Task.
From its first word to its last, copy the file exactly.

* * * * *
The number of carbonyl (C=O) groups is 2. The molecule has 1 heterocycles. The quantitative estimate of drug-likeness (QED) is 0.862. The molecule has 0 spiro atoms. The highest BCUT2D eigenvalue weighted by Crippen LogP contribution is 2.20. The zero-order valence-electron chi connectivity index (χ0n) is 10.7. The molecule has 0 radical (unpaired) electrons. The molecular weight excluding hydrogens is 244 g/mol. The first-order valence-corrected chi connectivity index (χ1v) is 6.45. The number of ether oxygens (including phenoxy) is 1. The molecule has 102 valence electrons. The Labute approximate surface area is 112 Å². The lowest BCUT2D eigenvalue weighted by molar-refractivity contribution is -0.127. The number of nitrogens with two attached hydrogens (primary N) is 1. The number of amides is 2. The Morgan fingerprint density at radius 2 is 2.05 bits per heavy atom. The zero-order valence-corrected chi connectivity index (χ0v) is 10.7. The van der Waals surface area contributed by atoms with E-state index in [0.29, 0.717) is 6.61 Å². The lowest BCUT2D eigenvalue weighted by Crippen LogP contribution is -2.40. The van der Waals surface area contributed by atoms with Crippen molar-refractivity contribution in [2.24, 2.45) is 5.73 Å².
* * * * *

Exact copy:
The number of carbonyl (C=O) groups is 2. The molecule has 1 heterocycles. The quantitative estimate of drug-likeness (QED) is 0.862. The molecule has 0 spiro atoms. The highest BCUT2D eigenvalue weighted by Crippen LogP contribution is 2.20. The zero-order valence-electron chi connectivity index (χ0n) is 10.7. The molecule has 0 radical (unpaired) electrons. The molecular weight excluding hydrogens is 244 g/mol. The first-order valence-corrected chi connectivity index (χ1v) is 6.45. The number of ether oxygens (including phenoxy) is 1. The molecule has 102 valence electrons. The Labute approximate surface area is 112 Å². The lowest BCUT2D eigenvalue weighted by molar-refractivity contribution is -0.127. The number of nitrogens with two attached hydrogens (primary N) is 1. The number of amides is 2. The Morgan fingerprint density at radius 2 is 2.05 bits per heavy atom. The zero-order valence-corrected chi connectivity index (χ0v) is 10.7. The van der Waals surface area contributed by atoms with E-state index in [0.29, 0.717) is 6.61 Å². The lowest BCUT2D eigenvalue weighted by Crippen LogP contribution is -2.40. The van der Waals surface area contributed by atoms with Crippen molar-refractivity contribution in [2.24, 2.45) is 5.73 Å².